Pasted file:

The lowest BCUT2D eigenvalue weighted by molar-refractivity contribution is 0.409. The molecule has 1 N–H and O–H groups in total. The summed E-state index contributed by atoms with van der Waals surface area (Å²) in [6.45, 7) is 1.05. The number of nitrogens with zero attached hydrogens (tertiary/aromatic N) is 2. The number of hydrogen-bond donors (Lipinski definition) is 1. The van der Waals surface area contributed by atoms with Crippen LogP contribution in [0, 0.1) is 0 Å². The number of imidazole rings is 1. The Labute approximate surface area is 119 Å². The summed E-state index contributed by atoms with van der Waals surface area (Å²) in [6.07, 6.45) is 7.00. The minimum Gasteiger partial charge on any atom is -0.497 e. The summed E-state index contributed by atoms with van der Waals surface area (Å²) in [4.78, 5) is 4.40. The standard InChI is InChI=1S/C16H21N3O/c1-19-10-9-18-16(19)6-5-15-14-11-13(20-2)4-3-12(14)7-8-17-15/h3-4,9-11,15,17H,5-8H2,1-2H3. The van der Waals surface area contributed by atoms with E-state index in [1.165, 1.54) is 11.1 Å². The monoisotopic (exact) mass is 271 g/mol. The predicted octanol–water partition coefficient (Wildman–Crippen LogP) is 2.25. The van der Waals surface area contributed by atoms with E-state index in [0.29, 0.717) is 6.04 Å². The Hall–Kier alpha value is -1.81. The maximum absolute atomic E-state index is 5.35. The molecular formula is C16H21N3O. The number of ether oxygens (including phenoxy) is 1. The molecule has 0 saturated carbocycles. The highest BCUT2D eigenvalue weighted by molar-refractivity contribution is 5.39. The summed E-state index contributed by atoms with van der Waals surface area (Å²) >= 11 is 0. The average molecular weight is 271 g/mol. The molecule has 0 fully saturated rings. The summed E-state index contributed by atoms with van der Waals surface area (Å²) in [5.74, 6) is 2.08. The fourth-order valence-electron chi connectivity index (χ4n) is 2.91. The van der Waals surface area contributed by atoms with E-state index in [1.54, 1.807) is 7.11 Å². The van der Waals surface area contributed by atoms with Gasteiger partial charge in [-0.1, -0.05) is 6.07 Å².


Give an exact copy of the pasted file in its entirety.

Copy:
The lowest BCUT2D eigenvalue weighted by molar-refractivity contribution is 0.409. The molecule has 1 N–H and O–H groups in total. The summed E-state index contributed by atoms with van der Waals surface area (Å²) in [6.45, 7) is 1.05. The number of nitrogens with zero attached hydrogens (tertiary/aromatic N) is 2. The number of hydrogen-bond donors (Lipinski definition) is 1. The van der Waals surface area contributed by atoms with Crippen LogP contribution in [0, 0.1) is 0 Å². The number of imidazole rings is 1. The Labute approximate surface area is 119 Å². The summed E-state index contributed by atoms with van der Waals surface area (Å²) in [6.07, 6.45) is 7.00. The minimum Gasteiger partial charge on any atom is -0.497 e. The summed E-state index contributed by atoms with van der Waals surface area (Å²) in [4.78, 5) is 4.40. The standard InChI is InChI=1S/C16H21N3O/c1-19-10-9-18-16(19)6-5-15-14-11-13(20-2)4-3-12(14)7-8-17-15/h3-4,9-11,15,17H,5-8H2,1-2H3. The van der Waals surface area contributed by atoms with E-state index in [1.165, 1.54) is 11.1 Å². The monoisotopic (exact) mass is 271 g/mol. The predicted octanol–water partition coefficient (Wildman–Crippen LogP) is 2.25. The van der Waals surface area contributed by atoms with E-state index in [0.29, 0.717) is 6.04 Å². The Hall–Kier alpha value is -1.81. The maximum absolute atomic E-state index is 5.35. The molecular formula is C16H21N3O. The number of ether oxygens (including phenoxy) is 1. The molecule has 0 saturated carbocycles. The highest BCUT2D eigenvalue weighted by molar-refractivity contribution is 5.39. The summed E-state index contributed by atoms with van der Waals surface area (Å²) >= 11 is 0. The average molecular weight is 271 g/mol. The molecule has 0 fully saturated rings. The summed E-state index contributed by atoms with van der Waals surface area (Å²) in [5.74, 6) is 2.08. The fourth-order valence-electron chi connectivity index (χ4n) is 2.91. The van der Waals surface area contributed by atoms with E-state index in [1.54, 1.807) is 7.11 Å². The van der Waals surface area contributed by atoms with Gasteiger partial charge in [-0.1, -0.05) is 6.07 Å².